Source: VNE, 20180919
The remains of 10 Neolithic humans have been found along with thousands of artifacts in the most bountiful archeological site in the region.
Scientists announced on Tuesday the results of their excavation in the Krong No volcanic cave in Dak Nong Province, in the southwest of the Central Highlands at the tail end of the Truong Son mountain chain.
Krong No is a volcanic cave system that has made headlines for its impressive scale and length. The 25-kilometer cave, the longest in Southeast Asia, starts at the Choar volcanic crater and stretches along the Serepok River, ending at Dray Sap waterfall.
Source: Ancient skeletons discovered in Vietnam cave – VnExpress International
The 21st Congress of the Indo-Pacific Prehistory Association is happening in Hue, Vietnam from 23-28 September 2018. The congress is one of the largest gatherings of archaeologists in the Asia-Pacific region, and there will be much new knowledge shared during these few days (and undoubtedly, much beer imbibed as well). You can follow the conference real-time on Twitter using the hashtag #ippa2018, or, bookmark this page to see whenever the hashtag is being used.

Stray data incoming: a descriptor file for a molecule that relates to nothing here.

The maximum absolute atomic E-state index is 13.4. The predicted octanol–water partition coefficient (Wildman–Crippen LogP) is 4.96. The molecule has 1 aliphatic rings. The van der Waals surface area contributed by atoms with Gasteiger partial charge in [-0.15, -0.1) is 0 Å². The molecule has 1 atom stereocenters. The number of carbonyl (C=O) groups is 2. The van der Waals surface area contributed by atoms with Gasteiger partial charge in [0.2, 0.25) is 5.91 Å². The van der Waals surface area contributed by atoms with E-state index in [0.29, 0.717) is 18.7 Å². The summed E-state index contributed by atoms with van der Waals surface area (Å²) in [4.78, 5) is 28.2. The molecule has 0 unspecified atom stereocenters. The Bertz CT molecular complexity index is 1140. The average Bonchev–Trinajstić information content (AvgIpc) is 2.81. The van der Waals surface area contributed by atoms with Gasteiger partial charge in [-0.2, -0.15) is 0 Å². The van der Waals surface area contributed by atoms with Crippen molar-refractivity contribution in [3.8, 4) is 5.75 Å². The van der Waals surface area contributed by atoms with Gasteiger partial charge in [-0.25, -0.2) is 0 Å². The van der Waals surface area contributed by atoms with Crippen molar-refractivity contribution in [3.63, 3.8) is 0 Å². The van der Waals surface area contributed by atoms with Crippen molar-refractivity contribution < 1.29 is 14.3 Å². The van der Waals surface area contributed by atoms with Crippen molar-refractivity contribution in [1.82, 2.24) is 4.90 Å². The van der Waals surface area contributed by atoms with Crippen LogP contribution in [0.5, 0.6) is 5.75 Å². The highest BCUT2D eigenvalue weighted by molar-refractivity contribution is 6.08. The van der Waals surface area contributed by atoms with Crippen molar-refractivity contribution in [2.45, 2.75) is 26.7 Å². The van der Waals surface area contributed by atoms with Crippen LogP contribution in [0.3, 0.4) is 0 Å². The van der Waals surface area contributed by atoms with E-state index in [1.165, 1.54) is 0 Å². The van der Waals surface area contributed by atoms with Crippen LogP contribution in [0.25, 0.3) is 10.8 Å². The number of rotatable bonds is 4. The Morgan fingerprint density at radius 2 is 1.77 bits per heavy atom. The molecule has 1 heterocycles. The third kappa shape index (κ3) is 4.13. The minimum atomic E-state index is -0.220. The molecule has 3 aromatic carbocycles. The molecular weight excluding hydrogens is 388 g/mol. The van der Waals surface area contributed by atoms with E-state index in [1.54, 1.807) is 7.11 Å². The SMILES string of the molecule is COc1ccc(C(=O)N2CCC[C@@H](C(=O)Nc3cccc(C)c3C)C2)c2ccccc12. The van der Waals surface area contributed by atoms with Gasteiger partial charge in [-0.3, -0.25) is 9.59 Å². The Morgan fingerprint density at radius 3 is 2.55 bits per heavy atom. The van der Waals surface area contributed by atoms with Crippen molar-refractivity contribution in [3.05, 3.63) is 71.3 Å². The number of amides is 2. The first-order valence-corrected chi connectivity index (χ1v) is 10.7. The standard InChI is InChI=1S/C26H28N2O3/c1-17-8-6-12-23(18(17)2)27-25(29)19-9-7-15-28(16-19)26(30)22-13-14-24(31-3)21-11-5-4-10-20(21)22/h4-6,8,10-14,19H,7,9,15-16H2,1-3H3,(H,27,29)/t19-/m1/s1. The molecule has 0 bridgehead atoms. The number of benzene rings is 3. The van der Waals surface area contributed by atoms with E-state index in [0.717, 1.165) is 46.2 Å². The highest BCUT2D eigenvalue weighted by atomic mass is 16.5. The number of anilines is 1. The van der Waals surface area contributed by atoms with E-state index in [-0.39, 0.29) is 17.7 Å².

Special thanks to the IPPA2018 Twitter contributors including Melandri Vlok (@BoneGuerilla), Marie Sioco (@MLAntoinettte), Michael Leadbetter (@M1ke_Pb), Monica Tromp (@Monica_Tromp), Sian Halcrow (@ancientchildren), Adeline Alison (@adeline_alison), Belinda Duke (@BelindaJDuke) and of course, myself (@seaarch).
via Vietnam Net, 23 August 2018:
Three excavations saw archaeologists find statues of animals, ceramics and roof tiles.
The finding at Phong Le Village is believed to be the site of a Cham place of worship from the 10th to 11th century.
Cham is an indigenous group of Vietnam and Cambodia, who formed an independent kingdom from the 2nd to 17th centuries AD.
Source: Vestige of Cham towers unveiled in Da Nang – News VietNamNet
via Khmer Times, 24 August 2018:
Ha Long Bay. Source: Khmer Times 20180824